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rameau

rameau's ramblings

A reader who’ll try anything once, including bad books in search of good ones. Eclectic as her tastes are, she tends to gravitate to historical romances, realistic contemporaries, and some fantasy novels.

Currently reading

The Complete Sherlock Holmes (The Heirloom Collection)
Bill & Martin Greenberg (eds.), Ian Fleming, Leslie Charteris, John D. MacDonald, W. Somerset Maugham, Peter O'Donnell, Sir Arthur Conan Doyle, Erle Stanley Gardner, John Jakes, Edward D. Hoch, Cornell Woolrich, William E. Barrett, Bruce Cassiday, Mic
Progress: 13 %
Koraani
Jaakko Hämeen-Anttila

Somebody Killed His Editor (Holmes & Moriarity, #1)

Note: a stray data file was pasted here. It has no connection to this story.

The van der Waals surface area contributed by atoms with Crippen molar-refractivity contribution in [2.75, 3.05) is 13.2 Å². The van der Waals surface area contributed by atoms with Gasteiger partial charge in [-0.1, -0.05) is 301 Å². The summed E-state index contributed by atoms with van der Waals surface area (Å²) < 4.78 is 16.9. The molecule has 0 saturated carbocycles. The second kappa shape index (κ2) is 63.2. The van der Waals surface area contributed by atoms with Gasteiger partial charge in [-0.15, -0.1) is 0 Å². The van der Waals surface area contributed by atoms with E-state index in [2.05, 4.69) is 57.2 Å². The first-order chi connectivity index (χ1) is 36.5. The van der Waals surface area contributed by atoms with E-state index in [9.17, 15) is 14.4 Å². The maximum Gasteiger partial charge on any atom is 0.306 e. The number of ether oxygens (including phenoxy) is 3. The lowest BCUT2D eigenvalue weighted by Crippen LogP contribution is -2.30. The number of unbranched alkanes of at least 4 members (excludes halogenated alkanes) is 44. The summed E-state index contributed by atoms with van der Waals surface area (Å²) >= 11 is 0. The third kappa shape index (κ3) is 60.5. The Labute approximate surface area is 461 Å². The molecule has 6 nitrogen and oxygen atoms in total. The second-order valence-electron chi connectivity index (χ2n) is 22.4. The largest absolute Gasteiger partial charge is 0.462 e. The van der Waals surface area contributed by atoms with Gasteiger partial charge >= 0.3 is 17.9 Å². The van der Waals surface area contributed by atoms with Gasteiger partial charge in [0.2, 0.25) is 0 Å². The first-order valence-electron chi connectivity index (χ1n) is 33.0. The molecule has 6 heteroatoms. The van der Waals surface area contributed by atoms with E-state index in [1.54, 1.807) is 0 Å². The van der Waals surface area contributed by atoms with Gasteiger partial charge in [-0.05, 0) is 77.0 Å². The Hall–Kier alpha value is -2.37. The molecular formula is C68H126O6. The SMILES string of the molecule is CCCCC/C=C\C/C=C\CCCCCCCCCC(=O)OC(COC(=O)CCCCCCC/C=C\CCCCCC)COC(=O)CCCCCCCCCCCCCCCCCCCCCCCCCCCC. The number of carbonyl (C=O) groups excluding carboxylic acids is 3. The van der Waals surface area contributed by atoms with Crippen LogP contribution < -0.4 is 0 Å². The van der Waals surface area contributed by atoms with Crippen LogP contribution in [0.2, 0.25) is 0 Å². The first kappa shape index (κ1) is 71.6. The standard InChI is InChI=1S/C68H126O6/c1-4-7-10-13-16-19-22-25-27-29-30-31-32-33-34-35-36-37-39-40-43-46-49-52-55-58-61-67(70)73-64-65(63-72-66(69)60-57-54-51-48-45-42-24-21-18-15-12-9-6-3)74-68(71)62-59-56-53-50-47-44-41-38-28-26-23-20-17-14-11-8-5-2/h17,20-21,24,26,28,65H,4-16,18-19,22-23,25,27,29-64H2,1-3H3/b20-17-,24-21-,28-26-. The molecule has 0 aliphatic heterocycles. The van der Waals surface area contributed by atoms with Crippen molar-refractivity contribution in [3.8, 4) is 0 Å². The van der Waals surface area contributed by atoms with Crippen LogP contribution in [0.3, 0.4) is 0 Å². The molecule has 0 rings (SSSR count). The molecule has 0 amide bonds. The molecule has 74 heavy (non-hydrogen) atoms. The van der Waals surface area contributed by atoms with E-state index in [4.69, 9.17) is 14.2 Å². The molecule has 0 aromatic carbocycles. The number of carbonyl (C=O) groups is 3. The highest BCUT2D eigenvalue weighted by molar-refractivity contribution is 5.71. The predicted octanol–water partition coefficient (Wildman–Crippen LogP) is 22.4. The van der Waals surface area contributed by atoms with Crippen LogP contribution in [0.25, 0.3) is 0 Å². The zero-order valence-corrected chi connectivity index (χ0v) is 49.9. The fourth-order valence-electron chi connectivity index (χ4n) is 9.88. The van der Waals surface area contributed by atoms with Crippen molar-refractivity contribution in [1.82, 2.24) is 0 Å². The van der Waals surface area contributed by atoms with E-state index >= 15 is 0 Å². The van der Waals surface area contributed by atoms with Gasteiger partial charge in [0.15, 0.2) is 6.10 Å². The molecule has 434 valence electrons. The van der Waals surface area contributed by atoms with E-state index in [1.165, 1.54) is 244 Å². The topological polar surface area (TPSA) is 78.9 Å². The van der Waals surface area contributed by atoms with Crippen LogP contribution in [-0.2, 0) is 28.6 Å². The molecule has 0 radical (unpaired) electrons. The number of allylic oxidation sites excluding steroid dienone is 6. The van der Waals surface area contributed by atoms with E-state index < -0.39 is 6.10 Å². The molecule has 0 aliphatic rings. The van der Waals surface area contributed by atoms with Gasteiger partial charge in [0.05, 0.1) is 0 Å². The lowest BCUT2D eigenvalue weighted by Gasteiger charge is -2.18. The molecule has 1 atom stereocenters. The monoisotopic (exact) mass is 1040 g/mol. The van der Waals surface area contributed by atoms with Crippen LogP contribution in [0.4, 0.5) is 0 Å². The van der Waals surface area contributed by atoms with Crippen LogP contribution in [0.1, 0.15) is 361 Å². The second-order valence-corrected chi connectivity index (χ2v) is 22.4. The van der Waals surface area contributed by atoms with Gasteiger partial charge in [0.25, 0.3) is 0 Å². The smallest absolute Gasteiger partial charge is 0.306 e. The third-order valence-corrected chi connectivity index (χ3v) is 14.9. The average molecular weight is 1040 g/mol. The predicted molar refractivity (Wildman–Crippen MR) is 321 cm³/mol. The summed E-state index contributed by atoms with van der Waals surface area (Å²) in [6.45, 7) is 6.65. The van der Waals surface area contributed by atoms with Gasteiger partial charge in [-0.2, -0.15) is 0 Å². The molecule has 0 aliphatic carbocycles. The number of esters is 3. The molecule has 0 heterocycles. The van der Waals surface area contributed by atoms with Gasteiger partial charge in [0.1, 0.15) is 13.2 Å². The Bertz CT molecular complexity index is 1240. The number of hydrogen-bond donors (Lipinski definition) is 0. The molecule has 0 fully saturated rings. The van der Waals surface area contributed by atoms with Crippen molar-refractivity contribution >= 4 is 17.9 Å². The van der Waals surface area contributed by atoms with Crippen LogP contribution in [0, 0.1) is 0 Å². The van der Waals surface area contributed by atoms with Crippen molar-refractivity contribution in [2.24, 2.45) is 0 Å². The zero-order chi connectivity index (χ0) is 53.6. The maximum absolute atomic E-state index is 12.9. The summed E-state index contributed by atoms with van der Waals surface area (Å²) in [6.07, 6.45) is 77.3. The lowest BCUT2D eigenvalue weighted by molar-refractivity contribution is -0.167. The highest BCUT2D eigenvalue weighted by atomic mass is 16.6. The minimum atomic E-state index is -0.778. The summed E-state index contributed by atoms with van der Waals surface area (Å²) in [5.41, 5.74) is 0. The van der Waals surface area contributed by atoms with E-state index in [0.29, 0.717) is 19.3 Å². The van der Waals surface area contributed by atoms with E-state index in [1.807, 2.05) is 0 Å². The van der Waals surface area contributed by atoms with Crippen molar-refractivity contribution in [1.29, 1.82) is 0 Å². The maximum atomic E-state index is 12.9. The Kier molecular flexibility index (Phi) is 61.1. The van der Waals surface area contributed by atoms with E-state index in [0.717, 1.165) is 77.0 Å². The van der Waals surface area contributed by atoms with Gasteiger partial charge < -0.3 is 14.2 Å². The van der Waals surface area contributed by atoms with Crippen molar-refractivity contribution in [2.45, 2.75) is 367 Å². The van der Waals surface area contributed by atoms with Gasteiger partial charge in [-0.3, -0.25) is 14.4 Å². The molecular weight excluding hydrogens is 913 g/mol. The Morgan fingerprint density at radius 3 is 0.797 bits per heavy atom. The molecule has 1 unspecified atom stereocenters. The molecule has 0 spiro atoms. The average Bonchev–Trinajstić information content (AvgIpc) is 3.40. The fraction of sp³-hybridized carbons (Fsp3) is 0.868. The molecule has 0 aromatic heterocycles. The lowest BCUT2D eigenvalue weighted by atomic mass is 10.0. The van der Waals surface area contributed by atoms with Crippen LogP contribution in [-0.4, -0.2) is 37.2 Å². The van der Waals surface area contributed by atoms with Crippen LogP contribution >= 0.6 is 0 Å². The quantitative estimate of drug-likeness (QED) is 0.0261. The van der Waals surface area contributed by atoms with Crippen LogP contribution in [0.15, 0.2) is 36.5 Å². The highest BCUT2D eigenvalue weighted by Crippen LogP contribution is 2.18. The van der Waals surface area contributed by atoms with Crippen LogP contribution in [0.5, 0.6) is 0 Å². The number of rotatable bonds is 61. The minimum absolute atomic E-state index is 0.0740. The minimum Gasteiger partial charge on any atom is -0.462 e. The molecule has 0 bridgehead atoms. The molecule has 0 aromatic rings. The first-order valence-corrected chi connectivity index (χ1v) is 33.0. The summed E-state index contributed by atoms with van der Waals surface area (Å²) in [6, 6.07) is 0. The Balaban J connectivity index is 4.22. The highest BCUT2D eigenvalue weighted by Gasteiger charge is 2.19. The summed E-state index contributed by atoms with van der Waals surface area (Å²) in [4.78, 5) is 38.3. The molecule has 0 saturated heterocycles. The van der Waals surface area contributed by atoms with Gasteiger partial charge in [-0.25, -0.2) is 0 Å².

Somebody Killed His Editor (Holmes & Moriarity, #1) - Josh Lanyon Christopher Holmes is a writer who writes mysteries a la Agatha Christie’s Ms Marple. Or he used to, apparently they’re not selling anymore. This is why he’s taking a break from his reclusion and going on a trip to a writers’ conference hoping to reinvent himself just enough to sell another book. Well, no. The reinvention is his editor’s idea, who along with everyone else in the hotel becomes a suspect the moment Christopher stumbles on a dead body. Also, there’s a storm.It isn’t much of a mystery but Lanyon successfully kept me distracted with gossip and Christopher’s reheated love affair with another mystery writer J.X. Moriarity. Yes, you read that right and no, that’s not a typo. Lanyon isn’t paying homage just to Christie but to Conan Doyle as well. Somebody Killed His Editor is written in Lanyon’s usual style, in first person voice, and is full of witty remarks and the kind of gaslighting an unreliable narrator causes. There is an attempt to sketch a few of the secondary characters in more detail but not quite enough for proper characterisation. The object of Christopher’s desires is left aloof and only mirrored in his reactions to J.X. I’m guessing the rest of the specifics are delivered in the sequel. Other than that, there’s very little to say about the book. I enjoyed reading it but it wasn’t anything special. Still, I wouldn’t call it a meh-book either.